On a mid-January day I sit on the bank of the Little Hocking River resting in my chair. The temperature ranges in the mid-30s. Ice edges the river and a nearby tributary is glazed with a thin sheath.
Most days I find myself in this refuge during my daily exercise. My regime includes three trips from my back door to the river, which measures about one mile in total on mildly steep terrain. Sometimes I cut and split rounds of a long dead fallen wild cherry tree at the base of the hill. When I have a pile of split wood, I add three or four pieces of fire wood to my ascent.
Between the trips, I sit for a while and take in the sounds of the valley. Seldom do I not hear a pair of great horned owls gauging their distance from one another with a who-whoah, who, who. A fainter return come from downstream and other times from father upstream. On rarer days a screech owl echoes from across the ridge.
A belted kingfisher gives a startled primeval cry from a barren branch across the river and escapes up the river gliding close to the frigid water. With a crash of wings a great blue heron hidden in a nearby tree top follows the kingfisher to safety. Squirrels cluck in the trees above and a huge sixteen-inch pileated woodpecker joins the chorus intermittent with its hammering of a dead limb infested with an insect supper. Occasionally a minnow pecks the water’s surface to retrieve an unknown snack.
On a day that requires several layers of polypropylene and fleece for me to venture outside, the river bank is full of life. This activity in the middle of winter used to surprise me. I thought birds went south and mammals sought dens of comfort in such weather. I have learned by sitting still in nature even with the temperature in the twenties or thirties much is going on. It is not hidden but it takes some time and intention to see and hear it.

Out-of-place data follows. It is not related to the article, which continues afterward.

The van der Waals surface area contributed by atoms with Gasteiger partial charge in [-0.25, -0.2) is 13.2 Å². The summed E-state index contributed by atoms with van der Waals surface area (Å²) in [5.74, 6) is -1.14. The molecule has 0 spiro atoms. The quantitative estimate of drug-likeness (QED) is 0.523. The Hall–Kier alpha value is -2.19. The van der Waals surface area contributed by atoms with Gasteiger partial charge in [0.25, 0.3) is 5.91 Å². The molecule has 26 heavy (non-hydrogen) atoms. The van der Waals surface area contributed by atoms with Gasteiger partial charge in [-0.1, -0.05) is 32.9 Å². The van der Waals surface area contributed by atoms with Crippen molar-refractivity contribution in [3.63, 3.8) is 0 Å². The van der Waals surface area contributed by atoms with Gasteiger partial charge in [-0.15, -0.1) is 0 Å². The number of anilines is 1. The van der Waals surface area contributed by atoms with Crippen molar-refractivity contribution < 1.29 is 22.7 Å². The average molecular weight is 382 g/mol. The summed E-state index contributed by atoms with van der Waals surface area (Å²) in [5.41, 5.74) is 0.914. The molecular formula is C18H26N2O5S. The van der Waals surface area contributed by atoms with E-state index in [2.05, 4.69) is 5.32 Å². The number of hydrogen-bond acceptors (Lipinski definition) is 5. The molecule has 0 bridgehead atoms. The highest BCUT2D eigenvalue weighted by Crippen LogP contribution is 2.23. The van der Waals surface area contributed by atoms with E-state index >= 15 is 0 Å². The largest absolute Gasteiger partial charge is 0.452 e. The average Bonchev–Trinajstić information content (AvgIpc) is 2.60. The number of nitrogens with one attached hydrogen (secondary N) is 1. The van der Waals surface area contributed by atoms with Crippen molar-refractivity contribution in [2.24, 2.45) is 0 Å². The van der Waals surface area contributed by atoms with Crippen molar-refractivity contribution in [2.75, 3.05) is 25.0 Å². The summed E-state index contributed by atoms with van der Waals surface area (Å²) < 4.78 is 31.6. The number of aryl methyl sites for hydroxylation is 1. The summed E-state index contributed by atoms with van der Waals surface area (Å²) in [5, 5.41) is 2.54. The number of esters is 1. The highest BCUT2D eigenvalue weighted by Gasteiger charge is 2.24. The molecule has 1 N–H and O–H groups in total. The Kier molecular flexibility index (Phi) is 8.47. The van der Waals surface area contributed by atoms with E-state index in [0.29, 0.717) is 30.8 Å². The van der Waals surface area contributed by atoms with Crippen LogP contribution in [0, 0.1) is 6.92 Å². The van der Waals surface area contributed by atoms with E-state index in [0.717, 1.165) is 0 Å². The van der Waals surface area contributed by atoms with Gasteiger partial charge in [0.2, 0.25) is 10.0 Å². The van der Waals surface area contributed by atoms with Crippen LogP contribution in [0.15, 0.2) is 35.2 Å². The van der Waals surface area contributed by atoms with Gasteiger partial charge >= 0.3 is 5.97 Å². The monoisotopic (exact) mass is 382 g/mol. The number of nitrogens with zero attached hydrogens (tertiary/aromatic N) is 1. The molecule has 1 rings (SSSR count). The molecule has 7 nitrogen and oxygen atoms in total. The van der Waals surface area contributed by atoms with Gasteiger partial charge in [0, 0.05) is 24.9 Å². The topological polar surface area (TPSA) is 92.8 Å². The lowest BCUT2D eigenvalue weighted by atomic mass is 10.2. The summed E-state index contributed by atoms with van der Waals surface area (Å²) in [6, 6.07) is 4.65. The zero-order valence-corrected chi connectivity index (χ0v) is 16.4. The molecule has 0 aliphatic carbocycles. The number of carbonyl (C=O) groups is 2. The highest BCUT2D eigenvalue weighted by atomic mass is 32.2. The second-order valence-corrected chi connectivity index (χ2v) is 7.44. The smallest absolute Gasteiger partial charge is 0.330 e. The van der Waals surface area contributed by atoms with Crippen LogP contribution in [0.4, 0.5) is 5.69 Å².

I believe that much also goes on in organizations that leaders may be unaware of. Some of these activities are positive and go unrecognized. Other activities are counterproductive and may occur from poor new employee training or inadequate feedback.
For these reasons I often suggest to leaders that they spend some time in their organizations where the value-added work is done. I am not suggesting surprise visits, although I am not totally opposed to them. It is best to let people know you are coming and come with no agenda but to observe what is working well and what issues people may have. Ask open-ended questions such as “How are things going? What is working well? What if anything hinders you?” You many learn a lot and at the very least you will show your employees that their work is important to the organization.
R. Glenn Ray, Ph.D., is the president of RayCom Learning. To learn more about Ray’s new book, “Tons of Stone above my head: Coal Mining Stories with Leadership Lessons,” visit his Web site www.raycomlearning.com. Everyday Leadership appears each Wednesday on the Business page.